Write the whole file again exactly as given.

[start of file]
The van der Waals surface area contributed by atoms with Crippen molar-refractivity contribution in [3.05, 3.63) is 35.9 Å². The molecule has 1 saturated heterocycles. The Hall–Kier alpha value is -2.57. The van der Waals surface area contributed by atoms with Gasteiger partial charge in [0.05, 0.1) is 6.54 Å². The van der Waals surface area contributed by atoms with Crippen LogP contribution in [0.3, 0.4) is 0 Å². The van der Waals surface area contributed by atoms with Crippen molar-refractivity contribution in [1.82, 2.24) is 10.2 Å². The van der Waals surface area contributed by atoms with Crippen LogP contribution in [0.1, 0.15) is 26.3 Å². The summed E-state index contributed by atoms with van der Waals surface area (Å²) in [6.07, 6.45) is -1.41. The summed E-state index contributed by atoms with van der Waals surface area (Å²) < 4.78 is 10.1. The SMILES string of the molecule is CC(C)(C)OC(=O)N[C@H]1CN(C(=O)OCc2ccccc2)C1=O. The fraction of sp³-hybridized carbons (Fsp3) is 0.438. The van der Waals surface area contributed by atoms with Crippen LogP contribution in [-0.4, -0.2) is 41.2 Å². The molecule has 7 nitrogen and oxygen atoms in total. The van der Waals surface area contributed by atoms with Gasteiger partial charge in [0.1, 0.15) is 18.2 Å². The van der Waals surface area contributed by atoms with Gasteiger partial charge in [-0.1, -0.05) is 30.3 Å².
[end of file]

The van der Waals surface area contributed by atoms with Crippen molar-refractivity contribution in [3.05, 3.63) is 35.9 Å². The molecule has 1 saturated heterocycles. The Hall–Kier alpha value is -2.57. The van der Waals surface area contributed by atoms with Gasteiger partial charge in [0.05, 0.1) is 6.54 Å². The van der Waals surface area contributed by atoms with Crippen LogP contribution in [0.3, 0.4) is 0 Å². The van der Waals surface area contributed by atoms with Crippen molar-refractivity contribution in [1.82, 2.24) is 10.2 Å². The van der Waals surface area contributed by atoms with Crippen LogP contribution in [0.1, 0.15) is 26.3 Å². The summed E-state index contributed by atoms with van der Waals surface area (Å²) in [6.07, 6.45) is -1.41. The summed E-state index contributed by atoms with van der Waals surface area (Å²) < 4.78 is 10.1. The SMILES string of the molecule is CC(C)(C)OC(=O)N[C@H]1CN(C(=O)OCc2ccccc2)C1=O. The fraction of sp³-hybridized carbons (Fsp3) is 0.438. The van der Waals surface area contributed by atoms with Crippen LogP contribution in [-0.4, -0.2) is 41.2 Å². The molecule has 7 nitrogen and oxygen atoms in total. The van der Waals surface area contributed by atoms with Gasteiger partial charge in [0.1, 0.15) is 18.2 Å². The van der Waals surface area contributed by atoms with Gasteiger partial charge in [-0.1, -0.05) is 30.3 Å².